Does non-anamorphic DVD look as good as anamorphic on HDTVs?

Discussion in 'Archived Threads 2001-2004' started by Doug Shapiro, Jan 20, 2001.

  1. Doug Shapiro

    Doug Shapiro Auditioning

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    Hello. Something I have been wondering about for quite some time. I have been going out of my way over the last couple of years to build my DVD collection with anamorphic movies for play on my 6 year old (has it really been that long) analogue 16:9 Toshiba TW56D90 TV. With a purchase of a new HDTV starting to loom on the horizon for me, I was wondering if any of this really matters anymore and if non-anamorphic movies would look just as good given the line-doubled and progressive scan resolution upconversion (480p) (if I also replace my player with a progressive scan version).
    So...Does the extra resolution provided by anamorphic DVDs really matter all that much once non-anamorphic letterboxed DVDs are played on a new HDTV via its built in line-doubler? Further, does the extra resolution of anamorphic DVDs matter when non-anamorphic DVDs are played on a progressive scan DVD player to a HDTV via the progressive scan input? Another way to ask this is, if I had the same DVD movie in anamorphic and non-anamorphic versions and played each of them on two HDTVs of the same model (each similarly ISF calibrated) at the same time, would I notice any resolution difference (lack of or reduction of line structure) between each one given these scenarios:
    1. Each TV playing the anamorphic and non-anamorphic disc via line doubler only (non-progressive).
    2. Each TV playing the anamorphic and non-anamorphic disc from a progressive scan player's progressive out into the TV's progressive input.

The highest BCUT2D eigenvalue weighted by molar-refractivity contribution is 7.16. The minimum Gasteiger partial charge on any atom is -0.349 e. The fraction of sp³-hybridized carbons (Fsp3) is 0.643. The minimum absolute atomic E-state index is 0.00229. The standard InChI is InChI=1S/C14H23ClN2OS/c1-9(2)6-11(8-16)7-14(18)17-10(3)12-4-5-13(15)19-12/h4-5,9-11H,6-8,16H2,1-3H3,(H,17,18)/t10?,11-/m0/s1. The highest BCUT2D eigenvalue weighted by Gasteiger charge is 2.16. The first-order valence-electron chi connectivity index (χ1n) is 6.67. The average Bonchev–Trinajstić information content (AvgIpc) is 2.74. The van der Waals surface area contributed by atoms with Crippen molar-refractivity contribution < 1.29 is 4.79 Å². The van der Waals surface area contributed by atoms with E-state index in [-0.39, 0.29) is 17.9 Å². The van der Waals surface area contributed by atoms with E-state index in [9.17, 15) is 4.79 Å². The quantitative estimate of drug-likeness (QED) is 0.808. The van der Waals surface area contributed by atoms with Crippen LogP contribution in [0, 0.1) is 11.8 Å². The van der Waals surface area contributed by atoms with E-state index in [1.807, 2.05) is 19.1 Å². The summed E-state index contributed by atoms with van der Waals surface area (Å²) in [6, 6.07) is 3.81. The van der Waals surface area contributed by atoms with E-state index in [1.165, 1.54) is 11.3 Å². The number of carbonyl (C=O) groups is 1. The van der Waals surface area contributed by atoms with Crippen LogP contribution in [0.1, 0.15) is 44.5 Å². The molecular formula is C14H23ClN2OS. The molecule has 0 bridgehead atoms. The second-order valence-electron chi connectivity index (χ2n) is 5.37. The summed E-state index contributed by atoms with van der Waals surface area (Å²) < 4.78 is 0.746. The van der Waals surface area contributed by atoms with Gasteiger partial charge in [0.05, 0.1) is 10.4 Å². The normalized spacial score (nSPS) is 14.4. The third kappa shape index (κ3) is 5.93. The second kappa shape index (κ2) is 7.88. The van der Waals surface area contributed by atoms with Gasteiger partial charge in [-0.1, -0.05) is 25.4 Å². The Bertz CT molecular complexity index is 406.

I have to admit that I am not sure if line-doubling circuit is always active in an HDTV regradless of progressive or non-progressive input. I am assuming that it is always active.
    I have not come across this discussion here and I would very much like to hear your informed feedback. Looking forward to hearing from anyone who would be interested in helping. Thanks in advance!
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    Regards,
    Doug
     
  2. Paul W

    Paul W Second Unit

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    I don't know if you are confusing line-doubler and anamorphic, so let me state - the two have absolutely nothing to do with each other.
    In short, yes. Anamorphic DVDs will always look better than non anamorphic DVD because the anamorphic image uses more lines of resolution. Non-anamorphic DVDs throw away the top and bottom third of the image for the black bars, so you get less resolution, regardless of how you display it.
    AFAIK, the only thing a line doubler does, is create a progressive image from an interlaced source (the same thing as using the 480p inputs if your DVD player is progressive). It doesn't change your resolution at all.
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    [​IMG] Paul Warren
    I have a wonderful proof of this theorem but, with the 1536 kb/s bitrate DTS soundtrack, there is no room on the DVD to write it.
    -Fermat
     
  3. Doug Shapiro

    Doug Shapiro Auditioning

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    quote:
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    I don't know if you are confusing line-doubler and anamorphic, so let me state - the two have absolutely nothing to do with each other.
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    Thanks for your reply Paul. No, I am not confused about a line-doubler and anamorphic DVDs. The first is a feature of a some TVs or outboard hardware and the later speaks to the the format of some DVDs where the image is squeezed to yield a higher resolution image when played back on a 16:9 TV in the proper widescreen mode (called "Full" mode on Toshiba and some other brands) to restore the proper proportions by stretching the image out horizontally. Since the image is not also stretched vertically (where most resolution is lost) as it is when zooming into a letterboxed image to fill a widescreen TV (called "Theater Wide" on the Toshiba), additional line structure is minimized and the picture can still fill or mostly fill (in the case of 2.35:1) a widescreen TV. So, I know they have nothing to do with one another. Thanks again for your input.